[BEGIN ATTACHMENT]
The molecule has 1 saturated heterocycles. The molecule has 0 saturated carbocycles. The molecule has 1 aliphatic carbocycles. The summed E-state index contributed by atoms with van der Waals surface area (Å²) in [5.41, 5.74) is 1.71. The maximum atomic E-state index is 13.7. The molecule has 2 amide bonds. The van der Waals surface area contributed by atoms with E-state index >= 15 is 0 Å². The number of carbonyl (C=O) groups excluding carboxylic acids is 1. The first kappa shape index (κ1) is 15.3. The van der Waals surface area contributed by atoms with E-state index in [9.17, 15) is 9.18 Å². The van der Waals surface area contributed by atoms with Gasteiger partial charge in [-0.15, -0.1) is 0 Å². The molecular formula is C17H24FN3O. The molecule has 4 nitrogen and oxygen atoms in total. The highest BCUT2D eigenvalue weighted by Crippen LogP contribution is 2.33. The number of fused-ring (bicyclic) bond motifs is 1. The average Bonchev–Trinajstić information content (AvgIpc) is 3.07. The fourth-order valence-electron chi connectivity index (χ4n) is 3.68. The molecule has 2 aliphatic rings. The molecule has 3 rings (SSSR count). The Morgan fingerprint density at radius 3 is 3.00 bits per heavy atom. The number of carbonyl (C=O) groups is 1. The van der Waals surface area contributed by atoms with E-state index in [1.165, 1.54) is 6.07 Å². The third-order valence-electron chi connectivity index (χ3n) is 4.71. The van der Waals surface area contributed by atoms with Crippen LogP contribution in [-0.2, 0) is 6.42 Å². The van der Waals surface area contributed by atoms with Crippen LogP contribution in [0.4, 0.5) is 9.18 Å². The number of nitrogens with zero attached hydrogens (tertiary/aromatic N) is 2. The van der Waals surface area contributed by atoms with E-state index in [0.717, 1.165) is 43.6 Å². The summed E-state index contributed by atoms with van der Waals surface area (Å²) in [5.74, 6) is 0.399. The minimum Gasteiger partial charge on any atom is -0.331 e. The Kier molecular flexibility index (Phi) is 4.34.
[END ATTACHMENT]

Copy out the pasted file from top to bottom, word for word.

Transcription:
The molecule has 1 saturated heterocycles. The molecule has 0 saturated carbocycles. The molecule has 1 aliphatic carbocycles. The summed E-state index contributed by atoms with van der Waals surface area (Å²) in [5.41, 5.74) is 1.71. The maximum atomic E-state index is 13.7. The molecule has 2 amide bonds. The van der Waals surface area contributed by atoms with E-state index >= 15 is 0 Å². The number of carbonyl (C=O) groups excluding carboxylic acids is 1. The first kappa shape index (κ1) is 15.3. The van der Waals surface area contributed by atoms with E-state index in [9.17, 15) is 9.18 Å². The van der Waals surface area contributed by atoms with Gasteiger partial charge in [-0.15, -0.1) is 0 Å². The molecular formula is C17H24FN3O. The molecule has 4 nitrogen and oxygen atoms in total. The highest BCUT2D eigenvalue weighted by Crippen LogP contribution is 2.33. The number of fused-ring (bicyclic) bond motifs is 1. The average Bonchev–Trinajstić information content (AvgIpc) is 3.07. The fourth-order valence-electron chi connectivity index (χ4n) is 3.68. The molecule has 2 aliphatic rings. The molecule has 3 rings (SSSR count). The Morgan fingerprint density at radius 3 is 3.00 bits per heavy atom. The number of carbonyl (C=O) groups is 1. The van der Waals surface area contributed by atoms with E-state index in [1.165, 1.54) is 6.07 Å². The third-order valence-electron chi connectivity index (χ3n) is 4.71. The van der Waals surface area contributed by atoms with Crippen LogP contribution in [-0.2, 0) is 6.42 Å². The van der Waals surface area contributed by atoms with Crippen LogP contribution in [0.4, 0.5) is 9.18 Å². The number of nitrogens with zero attached hydrogens (tertiary/aromatic N) is 2. The van der Waals surface area contributed by atoms with E-state index in [0.717, 1.165) is 43.6 Å². The summed E-state index contributed by atoms with van der Waals surface area (Å²) in [5.74, 6) is 0.399. The minimum Gasteiger partial charge on any atom is -0.331 e. The Kier molecular flexibility index (Phi) is 4.34.